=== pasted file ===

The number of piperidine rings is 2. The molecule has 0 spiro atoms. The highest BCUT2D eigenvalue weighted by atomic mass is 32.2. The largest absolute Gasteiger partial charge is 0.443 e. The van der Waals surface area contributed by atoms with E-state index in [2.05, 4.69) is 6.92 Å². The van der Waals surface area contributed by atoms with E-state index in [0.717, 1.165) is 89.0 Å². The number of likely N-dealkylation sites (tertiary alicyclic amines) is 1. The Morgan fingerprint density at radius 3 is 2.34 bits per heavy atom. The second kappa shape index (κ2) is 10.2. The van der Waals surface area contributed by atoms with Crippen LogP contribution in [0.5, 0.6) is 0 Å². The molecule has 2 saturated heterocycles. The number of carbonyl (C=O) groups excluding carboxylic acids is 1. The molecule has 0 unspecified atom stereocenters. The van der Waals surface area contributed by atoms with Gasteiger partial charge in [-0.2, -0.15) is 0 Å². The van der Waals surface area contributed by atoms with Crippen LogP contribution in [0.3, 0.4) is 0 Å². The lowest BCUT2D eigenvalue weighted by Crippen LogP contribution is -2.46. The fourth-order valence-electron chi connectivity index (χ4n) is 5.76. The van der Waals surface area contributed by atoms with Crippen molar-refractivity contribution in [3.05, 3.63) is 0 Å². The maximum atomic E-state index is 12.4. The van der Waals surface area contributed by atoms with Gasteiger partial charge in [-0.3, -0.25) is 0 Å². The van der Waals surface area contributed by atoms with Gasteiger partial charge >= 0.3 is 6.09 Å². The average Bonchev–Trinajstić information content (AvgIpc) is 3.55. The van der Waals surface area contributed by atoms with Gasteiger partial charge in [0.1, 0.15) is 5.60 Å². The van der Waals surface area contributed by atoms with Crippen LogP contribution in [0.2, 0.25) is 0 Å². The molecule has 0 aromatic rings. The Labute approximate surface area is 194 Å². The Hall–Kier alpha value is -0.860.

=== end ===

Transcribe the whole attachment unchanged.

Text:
The number of piperidine rings is 2. The molecule has 0 spiro atoms. The highest BCUT2D eigenvalue weighted by atomic mass is 32.2. The largest absolute Gasteiger partial charge is 0.443 e. The van der Waals surface area contributed by atoms with E-state index in [2.05, 4.69) is 6.92 Å². The van der Waals surface area contributed by atoms with E-state index in [0.717, 1.165) is 89.0 Å². The number of likely N-dealkylation sites (tertiary alicyclic amines) is 1. The Morgan fingerprint density at radius 3 is 2.34 bits per heavy atom. The second kappa shape index (κ2) is 10.2. The van der Waals surface area contributed by atoms with Crippen LogP contribution in [0.5, 0.6) is 0 Å². The molecule has 2 saturated heterocycles. The number of carbonyl (C=O) groups excluding carboxylic acids is 1. The molecule has 0 unspecified atom stereocenters. The van der Waals surface area contributed by atoms with Gasteiger partial charge in [-0.2, -0.15) is 0 Å². The van der Waals surface area contributed by atoms with Crippen LogP contribution in [0.3, 0.4) is 0 Å². The lowest BCUT2D eigenvalue weighted by Crippen LogP contribution is -2.46. The fourth-order valence-electron chi connectivity index (χ4n) is 5.76. The van der Waals surface area contributed by atoms with Crippen molar-refractivity contribution in [3.05, 3.63) is 0 Å². The maximum atomic E-state index is 12.4. The van der Waals surface area contributed by atoms with Gasteiger partial charge in [-0.3, -0.25) is 0 Å². The van der Waals surface area contributed by atoms with Gasteiger partial charge >= 0.3 is 6.09 Å². The average Bonchev–Trinajstić information content (AvgIpc) is 3.55. The van der Waals surface area contributed by atoms with Gasteiger partial charge in [0.1, 0.15) is 5.60 Å². The van der Waals surface area contributed by atoms with Crippen LogP contribution in [0.2, 0.25) is 0 Å². The molecule has 0 aromatic rings. The Labute approximate surface area is 194 Å². The Hall–Kier alpha value is -0.860.